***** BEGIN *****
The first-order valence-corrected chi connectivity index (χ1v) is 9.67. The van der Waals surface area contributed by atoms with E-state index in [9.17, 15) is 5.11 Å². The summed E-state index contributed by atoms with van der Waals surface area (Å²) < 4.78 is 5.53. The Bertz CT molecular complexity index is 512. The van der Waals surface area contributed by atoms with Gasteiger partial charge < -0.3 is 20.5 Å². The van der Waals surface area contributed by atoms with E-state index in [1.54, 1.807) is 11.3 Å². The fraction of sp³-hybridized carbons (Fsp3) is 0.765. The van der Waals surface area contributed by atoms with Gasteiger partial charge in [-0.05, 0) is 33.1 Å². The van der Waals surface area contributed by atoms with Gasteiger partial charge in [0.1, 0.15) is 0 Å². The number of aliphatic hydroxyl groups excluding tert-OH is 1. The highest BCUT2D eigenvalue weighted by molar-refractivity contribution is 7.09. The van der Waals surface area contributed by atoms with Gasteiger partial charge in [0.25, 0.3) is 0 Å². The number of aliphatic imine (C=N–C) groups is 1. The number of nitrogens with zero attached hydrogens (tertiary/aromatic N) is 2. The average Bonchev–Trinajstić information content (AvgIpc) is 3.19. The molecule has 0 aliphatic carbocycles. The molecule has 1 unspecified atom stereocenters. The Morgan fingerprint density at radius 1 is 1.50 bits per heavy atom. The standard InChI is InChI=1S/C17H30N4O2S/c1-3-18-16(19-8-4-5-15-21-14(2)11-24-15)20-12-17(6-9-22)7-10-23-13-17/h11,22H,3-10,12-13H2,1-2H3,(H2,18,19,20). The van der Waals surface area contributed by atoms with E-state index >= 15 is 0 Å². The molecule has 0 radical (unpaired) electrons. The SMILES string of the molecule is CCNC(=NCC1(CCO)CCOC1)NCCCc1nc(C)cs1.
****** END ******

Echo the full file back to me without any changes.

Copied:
The first-order valence-corrected chi connectivity index (χ1v) is 9.67. The van der Waals surface area contributed by atoms with E-state index in [9.17, 15) is 5.11 Å². The summed E-state index contributed by atoms with van der Waals surface area (Å²) < 4.78 is 5.53. The Bertz CT molecular complexity index is 512. The van der Waals surface area contributed by atoms with Gasteiger partial charge < -0.3 is 20.5 Å². The van der Waals surface area contributed by atoms with E-state index in [1.54, 1.807) is 11.3 Å². The fraction of sp³-hybridized carbons (Fsp3) is 0.765. The van der Waals surface area contributed by atoms with Gasteiger partial charge in [-0.05, 0) is 33.1 Å². The van der Waals surface area contributed by atoms with Gasteiger partial charge in [0.1, 0.15) is 0 Å². The number of aliphatic hydroxyl groups excluding tert-OH is 1. The highest BCUT2D eigenvalue weighted by molar-refractivity contribution is 7.09. The van der Waals surface area contributed by atoms with Gasteiger partial charge in [0.25, 0.3) is 0 Å². The number of aliphatic imine (C=N–C) groups is 1. The number of nitrogens with zero attached hydrogens (tertiary/aromatic N) is 2. The average Bonchev–Trinajstić information content (AvgIpc) is 3.19. The molecule has 0 aliphatic carbocycles. The molecule has 1 unspecified atom stereocenters. The Morgan fingerprint density at radius 1 is 1.50 bits per heavy atom. The standard InChI is InChI=1S/C17H30N4O2S/c1-3-18-16(19-8-4-5-15-21-14(2)11-24-15)20-12-17(6-9-22)7-10-23-13-17/h11,22H,3-10,12-13H2,1-2H3,(H2,18,19,20). The van der Waals surface area contributed by atoms with E-state index >= 15 is 0 Å². The molecule has 0 radical (unpaired) electrons. The SMILES string of the molecule is CCNC(=NCC1(CCO)CCOC1)NCCCc1nc(C)cs1.